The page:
The Town of Beresford, like many other jurisdictions in New Brunswick and around the world, is subject to the environmental hazards and the effects of climate change. The Chaleur Bay, the proximity of forests, the presence of smoke from sometimes distant forest fires, extreme weather events and even the arrival of new species (ticks) are just some of the elements that we must adapt to in the future.
The Town of Beresford is working closely with the Chaleur Regional Service Commission (RSC) to develop an understanding of the climate risks for our town and to adapt to them in the future to preserve our quality of life, our properties and to protect the environment.
Here is an overview of the work that has been carried out to date:
Phase 1 was completed in 2018 with the support of the Coastal Zones Research Institutes Inc. (CZRI) and the Chaleur Regional Advisory Committee on Climate Change Adaptation (CRACCCA). The report below explains the completion of Phase 1, where we determined the scope and type of plan to prepare, depicted the current situation with respect to the impacts of climate change and analyzed the risks, weaknesses and needs at a regional level.
Three working meetings with employees of the Chaleur R.S.C., the CRACCCA and the CZRI took place, as well as two sessions including key stakeholders. The CZRI gathered available data and information to prepare a portrait of the situation with respect to climate change impacts, risks and vulnerabilities. That research was then validated and completed with local experts at the round-table sessions.
The results offer a portrait of the current and future environmental situation. Gaps in the data and information available were also identified. Please refer to the document below to view the results of Phase 1 of the project.
Phase 2 was completed in 2019 with the collaboration of WSP Global Inc., RegeNord and the CRACCCA.
WSP Global Inc. produced a comprehensive climate change adaptation plan using key findings of Phase 1 along with more detailed information. The WSP Global Inc. report below was created by using the best practices in building a climate change plan for the municipal sector and following a climate change risk assessment consistent with ISO 31000 standards.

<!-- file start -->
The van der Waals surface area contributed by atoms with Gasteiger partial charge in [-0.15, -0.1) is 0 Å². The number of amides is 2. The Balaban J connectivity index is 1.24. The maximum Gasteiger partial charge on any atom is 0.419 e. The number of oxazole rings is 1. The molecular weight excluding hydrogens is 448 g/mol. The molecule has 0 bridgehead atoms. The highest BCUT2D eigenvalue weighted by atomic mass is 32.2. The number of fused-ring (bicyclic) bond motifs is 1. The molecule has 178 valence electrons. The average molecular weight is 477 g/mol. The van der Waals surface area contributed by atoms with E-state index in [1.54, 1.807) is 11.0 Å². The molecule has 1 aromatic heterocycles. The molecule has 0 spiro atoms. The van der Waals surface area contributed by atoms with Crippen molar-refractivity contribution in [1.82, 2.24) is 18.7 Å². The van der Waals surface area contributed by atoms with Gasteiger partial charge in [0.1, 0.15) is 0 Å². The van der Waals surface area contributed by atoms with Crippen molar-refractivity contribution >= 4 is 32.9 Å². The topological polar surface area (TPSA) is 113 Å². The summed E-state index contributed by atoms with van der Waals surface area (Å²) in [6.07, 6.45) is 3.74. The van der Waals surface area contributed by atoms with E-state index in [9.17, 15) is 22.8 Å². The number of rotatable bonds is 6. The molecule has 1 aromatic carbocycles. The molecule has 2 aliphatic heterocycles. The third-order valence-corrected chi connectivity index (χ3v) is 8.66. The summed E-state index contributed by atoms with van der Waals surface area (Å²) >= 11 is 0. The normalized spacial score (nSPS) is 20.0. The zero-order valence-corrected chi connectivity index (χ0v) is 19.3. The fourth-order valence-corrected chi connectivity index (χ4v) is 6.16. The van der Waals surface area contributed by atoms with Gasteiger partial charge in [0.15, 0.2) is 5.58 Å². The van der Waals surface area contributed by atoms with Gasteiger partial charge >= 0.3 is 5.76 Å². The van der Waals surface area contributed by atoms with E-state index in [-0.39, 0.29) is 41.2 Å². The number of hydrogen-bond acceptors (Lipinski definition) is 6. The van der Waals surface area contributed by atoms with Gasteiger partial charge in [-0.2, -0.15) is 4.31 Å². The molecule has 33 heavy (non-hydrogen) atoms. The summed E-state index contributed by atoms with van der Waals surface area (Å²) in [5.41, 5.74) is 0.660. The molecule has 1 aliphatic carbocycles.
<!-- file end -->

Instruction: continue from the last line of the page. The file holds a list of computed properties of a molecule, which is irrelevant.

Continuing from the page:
Phase 1 identified a lack of pertinent information on erosion in certain sectors of our region. The company RegeNord was hired to perform an erosion analysis of the coastal sector from Pointe-Verte to Nigadoo. The results from this study are found below.
Phase 3 was completed in 2020 with the support of WSP Canada INC and the CRACCCA. In order to have a deep understanding of the risks for the CRSC territory, WSP Canada Inc was mandated to perform two studies.
The first report was a continuation of Phase 2 of the Climate Change Adaptation Plan, the objective of which was to plan the implementation of preselected concrete measures along with practical and precise urban planning tools in order to adapt to climate change.
The second report provided CRSC with a detailed analysis on coastal erosion which included the Belledune and Beresford municipalities. The report identified the infrastructure and sectors which were potentially at risk for erosion in the coming decades. This was crucial in implementing a targeted action plan to address the risks identified to each of these areas.
Next step: Climate change adaptation plan
With the data obtained from the previous reports and studies, the Town of Beresford formed a working group to create a document to raise awareness and inform the residents and local decision makers about the risks and challenges associated with climate change in Beresford and to raise awareness of the issues it raises. This document suggests solutions, actions and measures to help deciders and stakeholders to make the decisions required to attenuate risks associated with climate change. We must make our community more resilient to climate risks by bringing them down to an acceptable level. Better knowledge will allow us to maximize possibilities and opportunities arising from climate change.
The development of these reports was made possible thanks to the New Brunswick Environmental Trust Fund.